macOS Mojave For Dummies
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All Macs are Energy Star–compliant (and have been for years), allowing you to preset your machine to turn itself off at a specific time or after a specified idle period. To manage your Mac’s energy-saving features, open the Energy Saver System Preferences pane by choosing Apple→System Preferences and clicking the Energy Saver icon.

If you have a notebook computer, you have two mostly identical tabs — Battery and Power Adapter — in your Energy Saver System Preferences pane. The Battery tab controls your notebook Mac’s behavior when it’s running on battery power (not plugged in); the Power Adapter tab controls its behavior when it is plugged in.

If you have a desktop Mac, you won’t have tabs, but you do have most of the same controls, including a pair of sliders that control sleep times for your computer and display. To enable Computer or Display sleep, move the appropriate slider to the desired amount of time. You can choose any number between 1 minute and 3 hours or turn off either type of sleep entirely by moving its slider all the way to the right, to Never.

Setting the display to sleep is handy if you want your Mac to keep doing what it’s doing but you don’t need to use the monitor. And if you’re a notebook user, Display Sleep will save you battery power.

To wake up your Mac from its sleep, merely move your mouse or press any key. Sometimes moving the mouse or a finger on the trackpad won’t wake a sleeping Mac, but a keystroke will. So try both (or all three) before you give up.

Below the Sleep sliders are some check boxes for other useful energy settings, such as the following:

  • Put the Hard Disk(s) to Sleep When Possible: Enabling this option forces your hard drive to sleep after a few minutes of inactivity. It’s not a particularly useful feature on a desktop Mac, but if you have a laptop, letting your hard drive sleep when it’s idle will save you some battery power.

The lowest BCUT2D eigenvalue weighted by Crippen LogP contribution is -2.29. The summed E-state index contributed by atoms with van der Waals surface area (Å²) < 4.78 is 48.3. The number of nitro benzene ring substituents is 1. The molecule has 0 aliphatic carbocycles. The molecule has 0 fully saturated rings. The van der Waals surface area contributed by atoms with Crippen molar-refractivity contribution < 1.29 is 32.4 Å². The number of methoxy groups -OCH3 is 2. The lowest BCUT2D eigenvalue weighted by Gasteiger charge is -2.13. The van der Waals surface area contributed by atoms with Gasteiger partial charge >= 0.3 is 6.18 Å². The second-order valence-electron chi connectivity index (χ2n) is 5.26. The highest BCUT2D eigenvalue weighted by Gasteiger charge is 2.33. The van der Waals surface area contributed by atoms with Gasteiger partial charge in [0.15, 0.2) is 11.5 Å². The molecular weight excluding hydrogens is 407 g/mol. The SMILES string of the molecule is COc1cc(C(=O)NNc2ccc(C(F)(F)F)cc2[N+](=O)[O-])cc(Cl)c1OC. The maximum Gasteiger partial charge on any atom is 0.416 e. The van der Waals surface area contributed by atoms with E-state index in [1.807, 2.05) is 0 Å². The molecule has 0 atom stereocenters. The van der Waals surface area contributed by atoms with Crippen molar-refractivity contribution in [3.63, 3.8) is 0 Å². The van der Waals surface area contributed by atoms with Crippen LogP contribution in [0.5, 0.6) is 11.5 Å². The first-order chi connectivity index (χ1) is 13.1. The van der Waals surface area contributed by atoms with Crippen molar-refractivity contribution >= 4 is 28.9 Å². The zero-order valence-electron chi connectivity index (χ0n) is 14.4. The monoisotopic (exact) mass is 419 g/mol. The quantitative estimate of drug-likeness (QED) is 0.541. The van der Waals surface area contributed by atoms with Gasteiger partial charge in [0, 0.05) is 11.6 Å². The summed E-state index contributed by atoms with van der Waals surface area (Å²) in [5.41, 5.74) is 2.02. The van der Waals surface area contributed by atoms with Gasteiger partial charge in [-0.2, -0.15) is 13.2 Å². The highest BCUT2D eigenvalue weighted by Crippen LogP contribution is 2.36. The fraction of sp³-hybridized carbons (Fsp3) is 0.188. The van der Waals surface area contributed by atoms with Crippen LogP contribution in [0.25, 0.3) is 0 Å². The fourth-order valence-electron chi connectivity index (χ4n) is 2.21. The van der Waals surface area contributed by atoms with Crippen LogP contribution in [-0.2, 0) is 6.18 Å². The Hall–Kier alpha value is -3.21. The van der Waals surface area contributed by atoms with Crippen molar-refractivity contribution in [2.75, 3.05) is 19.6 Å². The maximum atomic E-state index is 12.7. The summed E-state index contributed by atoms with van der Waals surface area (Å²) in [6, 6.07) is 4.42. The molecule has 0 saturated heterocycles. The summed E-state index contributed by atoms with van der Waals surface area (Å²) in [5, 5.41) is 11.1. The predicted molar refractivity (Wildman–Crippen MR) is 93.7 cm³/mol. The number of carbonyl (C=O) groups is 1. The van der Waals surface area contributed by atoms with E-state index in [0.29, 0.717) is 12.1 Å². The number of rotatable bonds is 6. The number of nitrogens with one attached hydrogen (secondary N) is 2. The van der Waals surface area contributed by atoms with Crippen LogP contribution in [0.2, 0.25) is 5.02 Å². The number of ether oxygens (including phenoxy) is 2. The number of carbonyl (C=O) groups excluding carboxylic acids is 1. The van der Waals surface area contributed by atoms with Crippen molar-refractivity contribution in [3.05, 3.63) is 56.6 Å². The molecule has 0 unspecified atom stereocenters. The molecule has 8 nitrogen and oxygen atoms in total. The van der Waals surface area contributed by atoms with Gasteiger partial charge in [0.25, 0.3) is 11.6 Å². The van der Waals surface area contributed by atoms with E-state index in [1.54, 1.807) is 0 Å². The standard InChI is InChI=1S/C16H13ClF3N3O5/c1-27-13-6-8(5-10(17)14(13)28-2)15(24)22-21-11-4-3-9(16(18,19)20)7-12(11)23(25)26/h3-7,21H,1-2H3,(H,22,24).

• Wake for Wi-Fi Network Access: Enable this option if you want your Mac to wake up automatically for Wi-Fi network access.

If you have a laptop, you’ll have some additional options, including

  • Slightly Dim the Display While on Battery Power (Battery tab): The display dims slightly and uses less power when running on the battery.
  • Enable Power Nap while on Battery Power (Battery tab): This option allows your Mac to check for new email, calendar, and other iCloud updates while it’s sleeping.
  • Enable Power Nap While Plugged into a Power Adapter (Power Adapter tab): This option allows your Mac to back up to Time Machine as well as check for new email, calendar, and other iCloud updates while it’s sleeping.
  • Prevent Computer from Sleeping Automatically When the Display Is Off (Power Adapter tab): Prevents sleep when the lid is closed and the display is off.
  • Show Battery Status in the Menu Bar: This option adds a little battery-status indicator icon and menu.
Finally, to start up, shut down, or put your Mac to sleep at a predetermined time, click the Schedule button and then select the appropriate check box and choose the appropriate options from the pop-up menus.

About This Article

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About the book author:

Bob "Dr. Mac" LeVitus has been writing the "Dr. Mac" column for the Houston Chronicle for more than 20 years. A regular contributor to a variety of technology publications, he's a proud Mac aficionado who's written or co-written more than 85 how-to books on all things Mac, including multiple Mac operating systems, the iPhone, the iPad, Office for the Mac, and GarageBand.

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